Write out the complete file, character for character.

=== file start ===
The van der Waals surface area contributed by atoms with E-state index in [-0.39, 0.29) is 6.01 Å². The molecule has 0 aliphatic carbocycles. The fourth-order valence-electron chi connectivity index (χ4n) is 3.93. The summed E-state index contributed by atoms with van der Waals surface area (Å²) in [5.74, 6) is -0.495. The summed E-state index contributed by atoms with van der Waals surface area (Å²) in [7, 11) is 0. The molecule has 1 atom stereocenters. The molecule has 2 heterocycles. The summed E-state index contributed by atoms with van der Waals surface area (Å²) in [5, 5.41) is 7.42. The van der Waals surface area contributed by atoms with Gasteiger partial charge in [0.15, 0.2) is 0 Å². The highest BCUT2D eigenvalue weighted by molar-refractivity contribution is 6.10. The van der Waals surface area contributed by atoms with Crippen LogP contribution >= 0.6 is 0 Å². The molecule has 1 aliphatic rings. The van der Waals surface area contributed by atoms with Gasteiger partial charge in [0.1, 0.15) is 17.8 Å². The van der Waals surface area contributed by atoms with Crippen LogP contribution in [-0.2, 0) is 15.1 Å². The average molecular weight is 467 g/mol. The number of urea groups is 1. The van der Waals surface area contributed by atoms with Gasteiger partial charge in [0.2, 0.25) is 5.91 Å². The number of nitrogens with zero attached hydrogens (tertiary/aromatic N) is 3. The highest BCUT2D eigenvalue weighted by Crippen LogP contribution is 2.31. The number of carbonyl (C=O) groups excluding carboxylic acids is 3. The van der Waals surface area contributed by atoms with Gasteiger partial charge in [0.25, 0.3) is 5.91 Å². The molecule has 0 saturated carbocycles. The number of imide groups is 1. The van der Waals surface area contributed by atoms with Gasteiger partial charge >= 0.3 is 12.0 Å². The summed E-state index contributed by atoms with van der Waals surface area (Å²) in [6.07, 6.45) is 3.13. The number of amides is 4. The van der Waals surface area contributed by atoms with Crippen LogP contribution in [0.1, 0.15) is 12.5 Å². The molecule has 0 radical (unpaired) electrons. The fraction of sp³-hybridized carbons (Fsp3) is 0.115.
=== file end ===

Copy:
The van der Waals surface area contributed by atoms with E-state index in [-0.39, 0.29) is 6.01 Å². The molecule has 0 aliphatic carbocycles. The fourth-order valence-electron chi connectivity index (χ4n) is 3.93. The summed E-state index contributed by atoms with van der Waals surface area (Å²) in [5.74, 6) is -0.495. The summed E-state index contributed by atoms with van der Waals surface area (Å²) in [7, 11) is 0. The molecule has 1 atom stereocenters. The molecule has 2 heterocycles. The summed E-state index contributed by atoms with van der Waals surface area (Å²) in [5, 5.41) is 7.42. The van der Waals surface area contributed by atoms with Gasteiger partial charge in [0.15, 0.2) is 0 Å². The highest BCUT2D eigenvalue weighted by molar-refractivity contribution is 6.10. The van der Waals surface area contributed by atoms with Crippen LogP contribution >= 0.6 is 0 Å². The molecule has 1 aliphatic rings. The van der Waals surface area contributed by atoms with Gasteiger partial charge in [0.1, 0.15) is 17.8 Å². The van der Waals surface area contributed by atoms with Crippen LogP contribution in [-0.2, 0) is 15.1 Å². The average molecular weight is 467 g/mol. The number of urea groups is 1. The van der Waals surface area contributed by atoms with Gasteiger partial charge in [0.2, 0.25) is 5.91 Å². The number of nitrogens with zero attached hydrogens (tertiary/aromatic N) is 3. The highest BCUT2D eigenvalue weighted by Crippen LogP contribution is 2.31. The number of carbonyl (C=O) groups excluding carboxylic acids is 3. The van der Waals surface area contributed by atoms with Gasteiger partial charge in [0.25, 0.3) is 5.91 Å². The molecule has 0 saturated carbocycles. The number of imide groups is 1. The van der Waals surface area contributed by atoms with Gasteiger partial charge >= 0.3 is 12.0 Å². The summed E-state index contributed by atoms with van der Waals surface area (Å²) in [6.07, 6.45) is 3.13. The number of amides is 4. The van der Waals surface area contributed by atoms with Crippen LogP contribution in [0.1, 0.15) is 12.5 Å². The molecule has 0 radical (unpaired) electrons. The fraction of sp³-hybridized carbons (Fsp3) is 0.115.